External snapping hip syndrome treatment has improved, in particular in the past decade, as endoscopic techniques have gained considerable popularity.
The results reported confirmed pain improvement and resolution of the snapping after endoscopic gluteus maximus tendon release, with an associated improvement in all PROMs. Concomitantly, the lower limb extension strength was maintained with no statistically significant difference compared with the contralateral leg, whereas a difference in the circumference measurement of the operated and non-operated thigh was found.
In the past, different authors have described a variety of open releases of the ITB as a solution for ESHS. Zoltan et al.  described 7 patients treated with an ellipsoid incision of the segment of the ITB over the GT. All patients resolved the snapping and returned to previous sport activities, although only 3 of them without any pain; one patient underwent a second surgery to obtain complete pain relief. Brignall et al.  treated 8 hips in 6 patients through a Z-plasty and 1 patient required revision surgery. Faraj et al.  described a resolution of snapping and pain with a Z-plasty and a repair of the fascia. However, 3 patients required treatments in order to relieve scar pain. Provencher et al.  treated 8 patients with the same open surgery as the abovementioned authors, and all the patients showed good outcomes with resolved SH and pain; however, 1 patient complained of persistent pain although there was no residual snapping.
White et al.  proposed a simple technique, the step-cut procedure of ITB, and treated 16 patients with a satisfying result except for pain persistence in 2 of them.
Yoon et al.  treated 44 patients with multiple fibrous band releases using a longitudinal incision of 8–10 cm of ITB. Subsequently, if the snap was not resolved, a GM release was added. In this series, 5 patients reported a recurrence of snapping within 3 to12 months after surgery, and 10 patients complained of residual limping or weakness. The Pedersen-Noor operation is another open technique  in which the authors completed a distal lengthening of the ITB of about 1.5–2 cm by Z-plasty under local anesthesia. All patients had resolved pain and SH after the procedure.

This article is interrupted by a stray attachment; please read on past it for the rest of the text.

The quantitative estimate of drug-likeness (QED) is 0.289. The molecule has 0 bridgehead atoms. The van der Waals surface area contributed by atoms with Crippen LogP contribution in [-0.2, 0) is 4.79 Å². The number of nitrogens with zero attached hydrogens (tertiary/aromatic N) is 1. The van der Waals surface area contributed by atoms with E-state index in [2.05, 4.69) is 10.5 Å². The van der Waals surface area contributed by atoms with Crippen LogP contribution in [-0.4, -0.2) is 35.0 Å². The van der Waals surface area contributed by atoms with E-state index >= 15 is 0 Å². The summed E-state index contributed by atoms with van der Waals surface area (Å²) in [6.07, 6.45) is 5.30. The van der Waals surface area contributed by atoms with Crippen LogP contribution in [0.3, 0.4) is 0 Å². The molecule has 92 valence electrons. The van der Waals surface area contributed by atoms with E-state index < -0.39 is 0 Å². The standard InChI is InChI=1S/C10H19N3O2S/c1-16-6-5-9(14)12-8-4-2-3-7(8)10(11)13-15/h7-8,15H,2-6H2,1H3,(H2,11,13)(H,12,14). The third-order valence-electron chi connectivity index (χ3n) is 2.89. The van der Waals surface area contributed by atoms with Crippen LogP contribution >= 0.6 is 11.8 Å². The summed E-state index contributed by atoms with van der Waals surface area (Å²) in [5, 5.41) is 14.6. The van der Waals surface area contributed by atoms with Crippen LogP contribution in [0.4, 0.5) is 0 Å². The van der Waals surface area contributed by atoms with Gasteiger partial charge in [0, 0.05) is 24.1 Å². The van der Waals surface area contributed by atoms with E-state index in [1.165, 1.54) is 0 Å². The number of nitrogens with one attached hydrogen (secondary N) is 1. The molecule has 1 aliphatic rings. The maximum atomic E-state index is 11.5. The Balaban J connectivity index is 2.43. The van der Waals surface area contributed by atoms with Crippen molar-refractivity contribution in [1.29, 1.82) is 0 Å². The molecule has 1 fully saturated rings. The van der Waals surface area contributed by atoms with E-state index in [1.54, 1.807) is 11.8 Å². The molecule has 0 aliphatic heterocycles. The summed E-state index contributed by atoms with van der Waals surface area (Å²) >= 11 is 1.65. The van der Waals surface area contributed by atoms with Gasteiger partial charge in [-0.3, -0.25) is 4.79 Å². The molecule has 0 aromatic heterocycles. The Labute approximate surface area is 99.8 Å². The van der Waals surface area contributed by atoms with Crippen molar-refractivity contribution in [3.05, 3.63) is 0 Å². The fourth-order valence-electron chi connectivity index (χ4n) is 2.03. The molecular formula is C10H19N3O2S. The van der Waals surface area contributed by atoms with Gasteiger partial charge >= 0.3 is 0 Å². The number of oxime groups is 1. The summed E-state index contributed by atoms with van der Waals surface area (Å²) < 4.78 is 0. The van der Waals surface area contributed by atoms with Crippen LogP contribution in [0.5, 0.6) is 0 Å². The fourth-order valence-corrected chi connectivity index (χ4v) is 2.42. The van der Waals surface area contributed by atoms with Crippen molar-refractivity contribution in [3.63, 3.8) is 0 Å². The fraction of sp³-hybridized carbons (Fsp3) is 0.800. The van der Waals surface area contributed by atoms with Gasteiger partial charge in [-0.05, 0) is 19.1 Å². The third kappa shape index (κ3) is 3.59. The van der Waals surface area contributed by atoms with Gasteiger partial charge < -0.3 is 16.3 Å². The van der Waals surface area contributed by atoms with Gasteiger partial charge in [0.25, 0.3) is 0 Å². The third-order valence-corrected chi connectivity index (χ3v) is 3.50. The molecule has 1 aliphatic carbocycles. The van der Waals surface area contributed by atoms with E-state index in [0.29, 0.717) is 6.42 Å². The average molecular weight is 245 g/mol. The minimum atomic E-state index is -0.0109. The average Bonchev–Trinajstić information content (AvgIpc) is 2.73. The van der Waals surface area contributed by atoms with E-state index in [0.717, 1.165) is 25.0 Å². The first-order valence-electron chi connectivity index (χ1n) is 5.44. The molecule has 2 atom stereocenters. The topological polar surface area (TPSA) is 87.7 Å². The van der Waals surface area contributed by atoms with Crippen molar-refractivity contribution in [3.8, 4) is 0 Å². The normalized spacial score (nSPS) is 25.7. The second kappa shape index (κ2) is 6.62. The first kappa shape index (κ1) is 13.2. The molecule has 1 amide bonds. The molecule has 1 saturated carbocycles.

The endoscopic approach was described for the first time by Ilizaliturri et al. , who performed a diamond-shaped resection of the ITB in 11 patients starting from above the fascia in the subcutaneous tissue. Ten patients had good results and 1 patient was not fully satisfied. Voos et al.  described an ITB endoscopic resection from the peritrochanteric space starting below the fascia. Unfortunately, no clinical data were published about this technique.
In 2010 Falvey et al.  described, as an anatomical complex, the different structures of the lateral part of the thigh. According to their theory, fascia lata, ITB, GM, and the tensor work synergistically and ITB is tensioned anteriorly by the tensor fasciae latae (TFL) and posteriorly by the GM thanks to its insertion on the linea aspera.
Starting from this concept, Polesello et al. concluded that the GM tendon is strictly related to ITB, and its release could decrease posterior tension of the ITB. In light of this, Polesello et al. proposed a novel endoscopic technique performed with the release of the GM tendon in order to reduce the tension of the ITB. Seven out of 8 patients who underwent this surgery had their SH resolved. One patient needed a revision procedure to obtain complete resolution of symptoms. Another patient, despite resolving the ESH, presented a mild ischium snapping pain.
With the use of an almost identical surgical strategy, this study obtained excellent outcomes, with no failure or patients needing revision surgery. The strength of this study is the larger sample size of 22 patients compared with 8 in the original article; yet it is one of the largest series in the literature.
Furthermore, we obtained objective strength measurements, adding more information to the questionnaire-based outcomes. The strength of the GM muscle was assessed by a dynamometer  in a standardized fashion to obtain precise measurements.
Considering the lack of a validated functional outcome score for ESHS, we decided to test the patients with two different PROMs, in order to limit the potential for ceiling effects during outcome assessment.
The principal limitation of this study is the relatively small number of patients, though it expands upon the original series. Future studies should be encouraged in order to obtain more detailed results with larger sample sizes and advanced imaging such as MRI. A second concern may be the retrospective nature of the study design which could introduce unknown biases. Finally, magnetic resonance imaging changes of the muscle–tendon unit, such as fatty degeneration of the GM, were not investigated.
Endoscopic gluteus maximus tendon release is an excellent surgical option to treat snapping hip syndrome. Muscle strength evaluated after the tendon release of the gluteus maximus revealed no functional impairment. The significance of the limb circumference reduction has yet to be determined.
Availability of data and materials
The datasets used and/or analyzed during the current study are available from the corresponding author on reasonable request.
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Randelli, F., Fioruzzi, A., Magnani, M. et al. Endoscopic gluteus maximus tendon release for external snapping hip syndrome: a functional assessment. J Orthop Traumatol 22, 45 (2021). https://doi.org/10.1186/s10195-021-00610-x
- Hip endoscopy
- Snapping hip
- Gluteus maximus muscle
- Hip strength